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Autoimmune Disorder Patients More Likely To Have Psychosis

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Researchers from the United Kingdom have found the strongest evidence to date, which links autoimmune disorders with psychotic conditions such as schizophrenia.

Performing a meta-analysis of 30 studies that comprised data from more than 25 million individuals worldwide, the team from King’s College London discovered that psychosis was more common in people with autoimmune conditions.

Details Of The Study

The first analysis excluded data on people who are suffering from rheumatoid arthritis since the negative link between it and psychosis has been previously established. Here, autoimmune disorder patients have 40 percent greater risk of having a psychotic disorder.

In the second analysis, the team looked at individual autoimmune conditions and concluded that the risk of psychosis is higher in those suffering from psoriasis, celiac disease, and pernicious anemia, to name a few. The risk is lower for those with rheumatoid arthritis and ankylosing spondylitis.

“The finding that psychosis is associated with non-neurological autoimmune disorders, which are not known to directly target the brain, is particularly important,” said lead researcher Dr. Alexis Cullen said in a statement.

What Drives The Increased Risk?

It remains unclear what drives the relationship, but inflammation emerges as a strong factor. Elevated levels of inflammatory markers in the blood, for instance, have been detected in psychosis patients. Inflammation is also a known hallmark of autoimmune disorders.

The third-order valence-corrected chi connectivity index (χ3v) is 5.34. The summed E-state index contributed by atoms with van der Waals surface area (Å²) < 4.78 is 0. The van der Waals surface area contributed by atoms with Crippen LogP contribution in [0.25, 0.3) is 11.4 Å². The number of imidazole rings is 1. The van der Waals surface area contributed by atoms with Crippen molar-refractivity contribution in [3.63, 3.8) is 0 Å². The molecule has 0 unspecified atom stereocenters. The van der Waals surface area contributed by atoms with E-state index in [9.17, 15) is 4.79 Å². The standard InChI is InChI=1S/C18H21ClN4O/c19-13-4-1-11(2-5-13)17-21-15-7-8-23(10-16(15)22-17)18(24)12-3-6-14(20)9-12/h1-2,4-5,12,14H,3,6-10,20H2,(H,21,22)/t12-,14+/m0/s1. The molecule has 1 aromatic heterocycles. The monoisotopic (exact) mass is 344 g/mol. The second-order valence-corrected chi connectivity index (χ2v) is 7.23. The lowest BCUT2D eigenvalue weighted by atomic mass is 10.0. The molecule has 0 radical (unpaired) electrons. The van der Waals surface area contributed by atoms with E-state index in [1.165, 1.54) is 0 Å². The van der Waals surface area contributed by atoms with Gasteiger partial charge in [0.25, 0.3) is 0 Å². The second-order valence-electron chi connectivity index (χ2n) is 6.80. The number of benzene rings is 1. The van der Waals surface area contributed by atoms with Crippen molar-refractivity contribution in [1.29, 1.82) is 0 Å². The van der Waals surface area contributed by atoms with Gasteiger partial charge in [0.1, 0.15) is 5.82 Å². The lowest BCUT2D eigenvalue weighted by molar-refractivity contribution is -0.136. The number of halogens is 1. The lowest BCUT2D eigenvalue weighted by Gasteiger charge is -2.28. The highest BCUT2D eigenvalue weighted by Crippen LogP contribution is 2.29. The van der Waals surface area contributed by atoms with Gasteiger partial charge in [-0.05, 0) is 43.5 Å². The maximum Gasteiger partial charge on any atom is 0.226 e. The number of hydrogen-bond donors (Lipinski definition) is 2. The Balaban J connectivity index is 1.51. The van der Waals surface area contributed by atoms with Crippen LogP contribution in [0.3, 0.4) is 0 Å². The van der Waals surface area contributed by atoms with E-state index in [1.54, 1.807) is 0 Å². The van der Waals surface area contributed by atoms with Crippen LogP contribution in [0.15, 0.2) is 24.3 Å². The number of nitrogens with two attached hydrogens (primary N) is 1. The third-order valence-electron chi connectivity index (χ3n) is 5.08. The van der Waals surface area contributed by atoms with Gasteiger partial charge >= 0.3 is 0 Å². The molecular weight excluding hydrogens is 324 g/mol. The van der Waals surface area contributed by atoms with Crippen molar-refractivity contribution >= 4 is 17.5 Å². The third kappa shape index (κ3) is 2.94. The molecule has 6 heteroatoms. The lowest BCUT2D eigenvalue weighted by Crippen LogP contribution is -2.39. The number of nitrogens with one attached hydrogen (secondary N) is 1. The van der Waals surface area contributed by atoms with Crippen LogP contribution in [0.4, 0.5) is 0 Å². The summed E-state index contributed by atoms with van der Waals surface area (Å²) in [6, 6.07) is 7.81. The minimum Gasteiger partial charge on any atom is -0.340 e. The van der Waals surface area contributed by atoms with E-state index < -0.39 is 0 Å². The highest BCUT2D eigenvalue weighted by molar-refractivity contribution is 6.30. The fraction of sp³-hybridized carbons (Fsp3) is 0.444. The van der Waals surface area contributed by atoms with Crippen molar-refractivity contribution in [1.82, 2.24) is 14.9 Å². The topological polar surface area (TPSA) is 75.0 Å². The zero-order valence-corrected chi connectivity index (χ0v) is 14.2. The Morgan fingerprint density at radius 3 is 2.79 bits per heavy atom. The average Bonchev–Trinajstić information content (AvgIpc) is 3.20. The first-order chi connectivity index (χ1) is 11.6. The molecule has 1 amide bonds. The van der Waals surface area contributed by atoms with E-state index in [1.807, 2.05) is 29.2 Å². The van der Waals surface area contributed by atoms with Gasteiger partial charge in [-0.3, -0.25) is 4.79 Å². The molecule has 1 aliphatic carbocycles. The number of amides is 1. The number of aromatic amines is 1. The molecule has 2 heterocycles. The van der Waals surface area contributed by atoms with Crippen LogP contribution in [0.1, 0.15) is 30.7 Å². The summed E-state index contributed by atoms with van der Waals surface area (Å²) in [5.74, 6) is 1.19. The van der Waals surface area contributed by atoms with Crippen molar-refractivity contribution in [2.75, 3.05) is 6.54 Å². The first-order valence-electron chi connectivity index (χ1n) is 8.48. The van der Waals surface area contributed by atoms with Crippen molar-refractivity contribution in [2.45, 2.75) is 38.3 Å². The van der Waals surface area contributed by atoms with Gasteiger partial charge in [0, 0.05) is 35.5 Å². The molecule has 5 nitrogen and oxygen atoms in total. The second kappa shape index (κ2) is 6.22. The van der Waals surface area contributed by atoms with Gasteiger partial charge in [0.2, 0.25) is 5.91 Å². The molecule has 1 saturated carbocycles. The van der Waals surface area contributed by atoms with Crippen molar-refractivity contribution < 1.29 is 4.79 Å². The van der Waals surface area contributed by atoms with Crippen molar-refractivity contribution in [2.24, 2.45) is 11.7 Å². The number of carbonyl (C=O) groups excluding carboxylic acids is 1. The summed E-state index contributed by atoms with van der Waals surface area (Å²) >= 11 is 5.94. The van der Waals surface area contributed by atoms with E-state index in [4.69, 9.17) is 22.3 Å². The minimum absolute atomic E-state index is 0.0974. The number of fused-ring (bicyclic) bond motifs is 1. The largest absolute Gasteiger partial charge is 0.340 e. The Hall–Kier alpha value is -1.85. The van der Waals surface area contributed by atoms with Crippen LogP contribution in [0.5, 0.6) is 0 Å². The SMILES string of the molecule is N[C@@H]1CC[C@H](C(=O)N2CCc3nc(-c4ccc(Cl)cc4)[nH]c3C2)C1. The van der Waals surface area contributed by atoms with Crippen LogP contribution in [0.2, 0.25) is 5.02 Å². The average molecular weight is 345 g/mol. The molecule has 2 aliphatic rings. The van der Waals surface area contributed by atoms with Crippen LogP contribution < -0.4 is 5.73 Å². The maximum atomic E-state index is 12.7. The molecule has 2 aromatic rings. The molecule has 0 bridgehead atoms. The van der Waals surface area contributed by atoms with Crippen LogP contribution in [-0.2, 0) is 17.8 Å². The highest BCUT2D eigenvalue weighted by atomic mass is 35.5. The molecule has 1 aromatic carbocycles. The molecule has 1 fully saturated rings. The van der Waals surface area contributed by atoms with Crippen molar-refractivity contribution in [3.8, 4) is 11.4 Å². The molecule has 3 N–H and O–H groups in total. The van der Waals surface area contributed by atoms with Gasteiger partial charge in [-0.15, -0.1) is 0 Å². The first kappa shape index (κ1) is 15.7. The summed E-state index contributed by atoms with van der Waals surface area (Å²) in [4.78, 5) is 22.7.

“However, other factors such as shared genes, auto-antibodies targeting brain proteins, and infectious agents might also play a role,” added Dr. Cullen.

The team recommended carefully monitoring autoimmune disorder patients for early signs of psychosis, and to conduct an early intervention for improved clinical outcomes.

Previous research already explored the relationship between the two, but often with conflicting results. In the 1950s, rheumatoid arthritis appeared to be less common in people with psychosis than the general population.

However, later studies saw that autoimmune disorder patients were indeed more likely to fall ill with psychosis.

The findings were published in the journal Biological Psychiatry.

An earlier study linked stress to 36 percent greater risk of developing 41 autoimmune disorders, from rheumatoid arthritis, psoriasis, to Crohn’s disease.

It wasn’t the first time that intense stress came up as a source of disease. Many studies previously linked stress conditions and adverse childhood events such as trauma and neglect to medical problems in the future.

Two or more traumatic events in childhood, for one, can double the risk of developing the rheumatic disease compared to not experiencing childhood trauma.

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